In Japan, a special tradition was developed to create a calm and wonderful atmosphere for drinking tea. This tradition is called the tea ceremony. It is based not just on sharing a cup of tea with a friend, but on experiencing a special moment in a very relaxing kind of place. Join us for a Japanese tea tasting and relax with your family and friends.
Come to one of Dallas’ most delicious vegetarian restaurants and learn how to make authentic vegetarian food. Located in the beautiful setting of a Hare Krishna temple, the menu for the evening will include Sambhar (South Indian soup), Dosa (rice and dal crepe), Idli (steamed cake), Aloo-Mattar Sabzi (potato and pea curry), and Coconut-Cilantro Chutney.
No pre-registration required – just show up!
Born in Tokyo in 1962, Takashi Murakami is one of the most influential and acclaimed artists to have emerged from Asia in the late twentieth century. His first live-action feature film Jellyfish Eyes tells the story of Masashi, a young boy who moves to a sleepy town in the Japanese countryside with his mother in the wake of a natural disaster. After returning home from his new elementary school one day, Masashi discovers a flying jellyfish-like creature whom he befriends and names Kurage-bo. Masashi soon discovers that all his classmates have similarly magical pets, known as F.R.I.E.N.D.s, which are controlled by electronic devices that the children use to battle one another. Despite their playful appearances, however, these F.R.I.E.N.D.s turn out to be part of a sinister plot that will threaten the entire town.
Following the screening, artist Takashi Murakami will participate in a Q&A with Gabriel Ritter, The Nancy and Tim Hanley Assistant Curator of Contemporary Art at the DMA.
Jellyfish Eyes is FREE, but reservations are required. Reserve your ticket online in advance to guarantee your seat.
This free program is structured for homeschool students (ages 8–16) and their adult partners to discover fun and inspiring ways to enjoy art together. Each session features a staff presentation, interactive gallery tours, and hands-on learning activities.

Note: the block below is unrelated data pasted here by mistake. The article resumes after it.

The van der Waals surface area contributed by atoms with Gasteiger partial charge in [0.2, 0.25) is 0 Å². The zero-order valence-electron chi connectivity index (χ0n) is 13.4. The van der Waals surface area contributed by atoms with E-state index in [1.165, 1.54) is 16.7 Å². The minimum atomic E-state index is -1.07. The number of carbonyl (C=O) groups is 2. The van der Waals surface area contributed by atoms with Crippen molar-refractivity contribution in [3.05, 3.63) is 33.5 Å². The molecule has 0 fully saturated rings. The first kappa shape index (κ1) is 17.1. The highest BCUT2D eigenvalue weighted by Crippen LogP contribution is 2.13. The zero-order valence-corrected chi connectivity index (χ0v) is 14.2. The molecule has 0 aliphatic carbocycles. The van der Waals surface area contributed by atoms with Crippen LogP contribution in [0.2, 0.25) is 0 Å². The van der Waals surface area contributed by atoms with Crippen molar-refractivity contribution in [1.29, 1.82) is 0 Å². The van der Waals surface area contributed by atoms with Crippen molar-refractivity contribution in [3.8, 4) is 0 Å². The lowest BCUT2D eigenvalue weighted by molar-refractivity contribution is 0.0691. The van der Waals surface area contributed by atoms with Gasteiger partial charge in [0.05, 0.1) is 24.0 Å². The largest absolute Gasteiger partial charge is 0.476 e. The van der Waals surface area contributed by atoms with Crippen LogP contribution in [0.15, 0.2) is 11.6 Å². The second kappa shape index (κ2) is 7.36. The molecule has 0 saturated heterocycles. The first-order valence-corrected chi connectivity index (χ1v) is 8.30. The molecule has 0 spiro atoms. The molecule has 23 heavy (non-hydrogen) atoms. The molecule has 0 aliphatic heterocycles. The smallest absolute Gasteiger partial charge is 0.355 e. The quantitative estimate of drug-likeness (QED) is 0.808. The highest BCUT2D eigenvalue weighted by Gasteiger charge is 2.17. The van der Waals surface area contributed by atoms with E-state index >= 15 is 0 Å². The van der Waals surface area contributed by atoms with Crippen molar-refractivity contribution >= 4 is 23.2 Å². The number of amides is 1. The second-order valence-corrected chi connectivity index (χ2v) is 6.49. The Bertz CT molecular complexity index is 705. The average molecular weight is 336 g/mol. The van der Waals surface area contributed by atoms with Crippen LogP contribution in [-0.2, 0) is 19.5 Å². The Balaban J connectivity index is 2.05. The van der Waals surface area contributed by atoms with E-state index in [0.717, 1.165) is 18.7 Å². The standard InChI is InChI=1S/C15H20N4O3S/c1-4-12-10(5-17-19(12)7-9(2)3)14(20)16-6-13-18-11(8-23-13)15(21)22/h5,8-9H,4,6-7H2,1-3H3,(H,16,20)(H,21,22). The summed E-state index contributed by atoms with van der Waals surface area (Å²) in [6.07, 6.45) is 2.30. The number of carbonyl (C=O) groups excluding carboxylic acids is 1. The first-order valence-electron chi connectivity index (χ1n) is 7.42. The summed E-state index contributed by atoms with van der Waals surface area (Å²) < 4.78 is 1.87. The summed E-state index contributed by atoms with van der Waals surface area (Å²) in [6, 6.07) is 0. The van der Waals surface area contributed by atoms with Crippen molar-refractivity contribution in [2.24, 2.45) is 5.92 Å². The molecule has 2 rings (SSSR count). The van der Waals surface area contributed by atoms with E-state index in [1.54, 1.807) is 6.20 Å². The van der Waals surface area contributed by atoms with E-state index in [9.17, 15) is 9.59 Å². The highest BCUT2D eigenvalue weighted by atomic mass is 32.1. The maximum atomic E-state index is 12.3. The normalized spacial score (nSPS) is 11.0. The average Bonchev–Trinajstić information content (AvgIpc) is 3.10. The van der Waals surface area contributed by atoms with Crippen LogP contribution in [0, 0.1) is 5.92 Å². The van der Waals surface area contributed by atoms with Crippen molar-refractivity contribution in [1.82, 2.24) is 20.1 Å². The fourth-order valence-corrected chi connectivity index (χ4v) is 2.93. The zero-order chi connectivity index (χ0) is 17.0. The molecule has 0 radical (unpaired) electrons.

Free; registration required, click below to register with the Kimbell. Each program is limited to 40 children, plus their adult companions.
Please email the Kimbell if you have questions at firstname.lastname@example.org.
Although restorative yoga is a year-round Friday class offered at the Crow Collection, join each Friday for the month of May for 31 days of Asia! Relax and Renew. Restorative yoga emphasizes the calming of the nervous system and teaches the art of relaxation. Melt tension away and leave feeling completely refreshed and ready for the weekend.
All levels of experience welcome. Space is limited; no reservations required.
Practice the Japanese art of printmaking at the Kimbell by making gyotaku prints. “Gyo” is the Japanese word for fish and “taku” is the word for print or printing. This specialized form of printmaking focuses on the depiction of traditional Japanese fish and their elegant forms.
About Studio Five 90:
Open-format sessions join art-making and gallery activities to encourage fresh ways of looking at and responding to featured artworks and themes. No advance registration for this free, drop-in program, although space is limited to 25 teen and adult participants. Sign up at the entrance to the education studios in the Renzo Piano Pavilion, beginning one hour before the program.
Questions? Please call 817-332-8451, ext. 725, or email email@example.com.
The colorful reimagining of William Shakespeare’s King Lear, Ran earned Akira Kurosawa an Academy Award nomination for Best Director in 1985. This ambitious feature had the highest production cost of any Japanese film of its time and is Kurosawa’s final epic masterpiece.
ArthouseFW: Samurai Series
The ArthouseFW – Samurai Series present select films that highlight the unique and poetic life of the Samurai. Each film explores a new perspective of life as a warrior, whether the battle is for life, love or upholding the strict expectations of society. The series will play alongside the Kimbell Art Museum’s exhibition Samurai: Armor from the Ann and Gabriel Barbier-Mueller Collection in the brand new Renzo Piano pavilion. This installment of ArthouseFW is presented by the Lone Star Film Society and the Kimbell Art Museum.